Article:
Occupation: Congressional liaison for Army Labs, attorney
Years living in Portsmouth: 6
Prior public service experience: Eagle Scout; United States Army, 2003-2007 (stationed in Baghdad, 2006-2007); helped organize Welcome Home/End of Iraq War Parade, 2012; member, Sustainable Practices Committee
How often do you walk into downtown or use public transportation? What can the city do to encourage more pedestrian traffic and public transit use?
I walk my dogs daily into downtown. To encourage more pedestrian and bicycle traffic, the city can further expand the bike routes into downtown. It is great that a bike lane is in the works from the high school to the Margeson apartments on Middle Street, but I have heard from many residents while going door to door on my bicycle in Wards 3 and 4 that they would also like safe bike routes into the downtown. I support the controversial bike rack on Market Street and more tiered parking as a monetary incentive to encourage people to park further out and walk into downtown.
How would you address growth and development throughout Portsmouth?
Two years ago when I unsuccessfully ran for city council, I proposed implementing form-based zoning as a practical solution to balance growth and development with our beloved character in our historic district and then expanding it to the northern tier and Islington corridor. The 17 percent of Portsmouth’s 8,500 taxable properties that are commercial contribute 46 percent of our total tax revenue. Every new development increases our tax base and decreases our individual tax rates. Unlike previous ordinances that led to several large-scale new developments that neither inspire, fit their surroundings, nor contribute to our renowned charm, form-based zoning emphasizes building placement, scale, and architectural design. I was very pleased, almost two years after my previous campaign ended, when the current city council unanimously voted in agreement with me this past August, to expand from-based zoning to the Northern Tier and Islington Corridor as the most prudent way to balance growth and development with Portsmouth’s character.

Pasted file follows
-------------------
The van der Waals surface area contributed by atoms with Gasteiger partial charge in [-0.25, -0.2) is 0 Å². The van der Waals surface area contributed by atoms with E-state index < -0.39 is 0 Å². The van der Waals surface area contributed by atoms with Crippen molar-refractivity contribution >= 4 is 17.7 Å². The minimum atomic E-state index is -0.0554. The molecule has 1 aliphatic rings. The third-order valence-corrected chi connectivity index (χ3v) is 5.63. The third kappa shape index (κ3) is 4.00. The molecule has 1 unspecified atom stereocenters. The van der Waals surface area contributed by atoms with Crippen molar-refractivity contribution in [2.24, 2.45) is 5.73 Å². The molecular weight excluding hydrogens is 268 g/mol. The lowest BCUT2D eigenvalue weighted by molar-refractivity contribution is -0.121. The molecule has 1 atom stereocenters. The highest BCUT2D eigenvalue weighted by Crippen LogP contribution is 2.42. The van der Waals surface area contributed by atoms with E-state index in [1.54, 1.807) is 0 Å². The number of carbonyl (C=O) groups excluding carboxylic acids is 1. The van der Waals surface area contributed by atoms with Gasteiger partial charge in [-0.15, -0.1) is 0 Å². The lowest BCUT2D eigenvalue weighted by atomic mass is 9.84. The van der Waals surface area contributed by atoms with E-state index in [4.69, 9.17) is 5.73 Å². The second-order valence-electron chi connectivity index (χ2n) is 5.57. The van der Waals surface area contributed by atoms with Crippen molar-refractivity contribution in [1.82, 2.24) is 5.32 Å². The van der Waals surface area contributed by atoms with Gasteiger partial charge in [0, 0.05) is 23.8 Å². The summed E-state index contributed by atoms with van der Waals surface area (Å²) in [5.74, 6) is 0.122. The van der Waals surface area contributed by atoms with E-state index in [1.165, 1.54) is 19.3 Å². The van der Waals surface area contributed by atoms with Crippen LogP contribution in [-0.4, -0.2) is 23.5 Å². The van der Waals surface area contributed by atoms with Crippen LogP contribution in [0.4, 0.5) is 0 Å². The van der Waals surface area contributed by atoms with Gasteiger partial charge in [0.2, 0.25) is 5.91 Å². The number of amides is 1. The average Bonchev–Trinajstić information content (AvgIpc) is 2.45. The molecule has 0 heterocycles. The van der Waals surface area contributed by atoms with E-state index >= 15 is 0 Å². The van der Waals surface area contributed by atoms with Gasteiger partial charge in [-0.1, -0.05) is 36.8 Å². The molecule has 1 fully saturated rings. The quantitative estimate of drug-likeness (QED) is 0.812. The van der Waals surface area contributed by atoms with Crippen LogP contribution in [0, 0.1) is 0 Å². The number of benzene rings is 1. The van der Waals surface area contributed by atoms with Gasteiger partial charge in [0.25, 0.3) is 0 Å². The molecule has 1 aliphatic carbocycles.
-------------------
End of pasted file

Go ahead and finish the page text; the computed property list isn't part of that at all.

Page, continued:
What can the city do to restore public confidence in the police department and the police commission?
To restore public trust in the police department, the police commission should have immediately fired Chief Dubois, Capt. Schwartz, and Sgt. Goodwin upon publication of the Webber-Goodwin report on June 1. When this did not happen, the incumbent city councilors should have used their bully pulpits to publicly call for their firing and then pass a ballot initiative giving voters a say in keeping the police commission. Instead, the city council passed a half-measure charter amendment that the public will not even vote on and appointed a new police commissioner without a public guarantee to fire the department’s senior leadership at the reconstituted police commission. As a city councilor I will continue to call for the police commission to fire the senior leadership and will insist that the police commission submit the bi-annual report required by their charter which the incumbent city councilors never did until recently. The overwhelming majority of the men and women of our police department do an amazing job and deserve new senior leadership.
How can Portsmouth encourage the development of more affordable and workforce housing?
Encouraging affordable housing should be a priority of every city councilor. Having waited tables after the Army and again after graduating law school while studying for the bar exam, I understand how unaffordable Portsmouth has become. This issue is not just impacting service industry employees and employers, but Portsmouth’s blue-collar working class as a whole. I fully support the proposed 350 to 400 square foot micro apartments in a Deer Street Parking Garage liner (building) and would be comfortable allowing new developments to exceed height limits if they incorporate a certain percentage of affordable micro apartments. I am also glad that the former Brewster Street rooming house is being considered for such apartments over condos.